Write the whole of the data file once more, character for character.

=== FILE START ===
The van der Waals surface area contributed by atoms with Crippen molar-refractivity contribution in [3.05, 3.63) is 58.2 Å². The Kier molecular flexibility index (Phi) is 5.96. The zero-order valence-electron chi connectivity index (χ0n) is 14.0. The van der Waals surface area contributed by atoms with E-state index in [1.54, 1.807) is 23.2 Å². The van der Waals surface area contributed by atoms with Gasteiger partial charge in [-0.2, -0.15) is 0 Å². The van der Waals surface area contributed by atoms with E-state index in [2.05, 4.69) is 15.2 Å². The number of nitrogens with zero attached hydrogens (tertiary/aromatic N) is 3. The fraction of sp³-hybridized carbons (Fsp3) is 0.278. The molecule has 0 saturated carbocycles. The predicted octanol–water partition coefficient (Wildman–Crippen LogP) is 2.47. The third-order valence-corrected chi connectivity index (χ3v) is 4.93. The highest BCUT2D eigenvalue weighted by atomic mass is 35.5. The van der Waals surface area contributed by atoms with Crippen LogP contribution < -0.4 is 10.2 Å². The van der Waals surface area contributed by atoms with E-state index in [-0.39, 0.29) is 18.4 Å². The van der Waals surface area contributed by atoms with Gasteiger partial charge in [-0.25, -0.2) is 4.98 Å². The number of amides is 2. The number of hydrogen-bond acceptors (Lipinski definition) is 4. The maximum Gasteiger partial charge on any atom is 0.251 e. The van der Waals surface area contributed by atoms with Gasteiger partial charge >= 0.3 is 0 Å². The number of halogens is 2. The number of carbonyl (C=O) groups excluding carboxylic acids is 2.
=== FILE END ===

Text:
The van der Waals surface area contributed by atoms with Crippen molar-refractivity contribution in [3.05, 3.63) is 58.2 Å². The Kier molecular flexibility index (Phi) is 5.96. The zero-order valence-electron chi connectivity index (χ0n) is 14.0. The van der Waals surface area contributed by atoms with E-state index in [1.54, 1.807) is 23.2 Å². The van der Waals surface area contributed by atoms with Gasteiger partial charge in [-0.2, -0.15) is 0 Å². The van der Waals surface area contributed by atoms with E-state index in [2.05, 4.69) is 15.2 Å². The number of nitrogens with zero attached hydrogens (tertiary/aromatic N) is 3. The fraction of sp³-hybridized carbons (Fsp3) is 0.278. The molecule has 0 saturated carbocycles. The predicted octanol–water partition coefficient (Wildman–Crippen LogP) is 2.47. The third-order valence-corrected chi connectivity index (χ3v) is 4.93. The highest BCUT2D eigenvalue weighted by atomic mass is 35.5. The van der Waals surface area contributed by atoms with Crippen LogP contribution < -0.4 is 10.2 Å². The van der Waals surface area contributed by atoms with E-state index in [-0.39, 0.29) is 18.4 Å². The van der Waals surface area contributed by atoms with Gasteiger partial charge in [-0.25, -0.2) is 4.98 Å². The number of amides is 2. The number of hydrogen-bond acceptors (Lipinski definition) is 4. The maximum Gasteiger partial charge on any atom is 0.251 e. The van der Waals surface area contributed by atoms with Gasteiger partial charge >= 0.3 is 0 Å². The number of halogens is 2. The number of carbonyl (C=O) groups excluding carboxylic acids is 2.